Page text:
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Daimler CEO Rants that they Won't be the Foxconn of Car Makers for Apple

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Late last month Daimler's CEO Dieter Zetsche placed emphasis on working with Apple and Google in context with advanced software. While acknowledging that some form of cooperation with Apple could be possible for system software for cars, Zetsche made it crystal clear that they "don't want to become contractors who have no direct content with customers anymore and supply hardware to third parties." If that statement wasn't clear enough, Zetsche clarified Daimler's position at the International Motor Show in Frankfort today.


Whether or not Apple's secretive car project ever leads to an actual automobile, the technology company has already had a profound effect on the vehicle business.


The mere knowledge that Apple has a team of several hundred people working on car designs changed the conversation this week at the Frankfurt International Motor Show. Along with Google, Apple has focused the minds of auto executives on the challenge posed by new technologies that have the potential to disrupt traditional auto industry hierarchies.


Oh how times have changed. At this Motor Show, 'connectivity' has supplanted 'horsepower' or 'torque' as the prevailing buzzword in Frankfurt. The talk is of self-driving cars, battery-powered cars and information technology designed to link cars with data networks to make driving safer and more efficient.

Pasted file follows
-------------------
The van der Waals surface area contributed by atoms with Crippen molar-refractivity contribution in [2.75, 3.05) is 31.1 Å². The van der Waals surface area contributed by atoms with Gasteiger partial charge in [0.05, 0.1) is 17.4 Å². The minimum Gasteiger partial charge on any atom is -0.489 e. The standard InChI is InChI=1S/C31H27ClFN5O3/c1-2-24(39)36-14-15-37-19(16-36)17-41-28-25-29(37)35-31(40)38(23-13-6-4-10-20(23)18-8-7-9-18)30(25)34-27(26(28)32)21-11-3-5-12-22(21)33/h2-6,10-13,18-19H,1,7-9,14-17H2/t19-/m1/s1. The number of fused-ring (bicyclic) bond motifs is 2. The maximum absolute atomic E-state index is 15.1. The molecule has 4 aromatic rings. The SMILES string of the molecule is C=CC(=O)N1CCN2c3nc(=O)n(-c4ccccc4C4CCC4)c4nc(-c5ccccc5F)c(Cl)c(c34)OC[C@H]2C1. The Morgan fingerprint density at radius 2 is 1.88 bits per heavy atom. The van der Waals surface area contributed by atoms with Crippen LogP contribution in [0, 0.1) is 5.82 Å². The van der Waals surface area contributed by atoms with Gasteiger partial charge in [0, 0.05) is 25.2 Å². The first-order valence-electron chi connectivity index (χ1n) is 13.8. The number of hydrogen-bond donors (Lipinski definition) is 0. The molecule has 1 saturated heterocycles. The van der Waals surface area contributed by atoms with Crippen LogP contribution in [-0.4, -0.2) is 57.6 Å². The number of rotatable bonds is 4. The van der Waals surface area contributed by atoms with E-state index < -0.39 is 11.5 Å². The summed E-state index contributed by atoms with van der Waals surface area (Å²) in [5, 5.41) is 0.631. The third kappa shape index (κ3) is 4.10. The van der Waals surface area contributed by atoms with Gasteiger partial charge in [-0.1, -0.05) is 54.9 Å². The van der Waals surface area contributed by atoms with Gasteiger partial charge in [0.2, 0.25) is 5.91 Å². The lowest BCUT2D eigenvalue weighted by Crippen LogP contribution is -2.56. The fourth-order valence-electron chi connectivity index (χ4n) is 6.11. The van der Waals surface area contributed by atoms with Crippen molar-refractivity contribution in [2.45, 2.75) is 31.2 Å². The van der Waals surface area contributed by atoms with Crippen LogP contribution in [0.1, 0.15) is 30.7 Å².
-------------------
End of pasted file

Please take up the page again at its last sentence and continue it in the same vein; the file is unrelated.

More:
Even though neither Apple nor Google are close to mass-producing a vehicle, nervousness about their intentions — which remain cloaked in mystery — is understandable.


As cars increasingly become rolling software platforms, Apple and Google have depths of tech expertise that the carmakers would have trouble duplicating. Additionally, it's quite obvious that both tech companies have staggering financial resources that dwarf those of even behemoth companies like Daimler and Volkswagen.


The main risk for carmakers is probably not so much that an Apple car would destroy Mercedes-Benz or BMW the way the iPhone gutted Nokia, the Finnish company that was once the world's largest maker of mobile phones. Rather, the risk is that Apple and Google would turn the carmakers into mere hardware makers — and hog the profit.




Carmakers say they are determined to resist that danger by maintaining control of the software that is proliferating inside vehicles.


Dieter Zetsche, the chief executive of Daimler, the maker of Mercedes vehicles, told reporters at the car show in no uncertain terms that "What is important for us is that the brain of the car, the operating system, is not iOS or Android or someone else but it's our brain."


Zetsche added that "We do not plan to become the Foxconn of Apple." referring to the Chinese company that manufactures iPhones.


The aggressiveness of Zetsche statements could be interpreted that Apple is indeed shopping the idea around to find a car company willing to manufacture an Apple Car just like Foxconn does the iPhone. If Daimler isn't interested then I'm sure that Apple could find others willing to partner with Apple with open arms.


Yet for now, one statement or one car show full of speculation still isn't enough to cement the idea that Apple is imminently going to get into the car business beyond developing advanced system software. For more on this story, read the full New York Times report.


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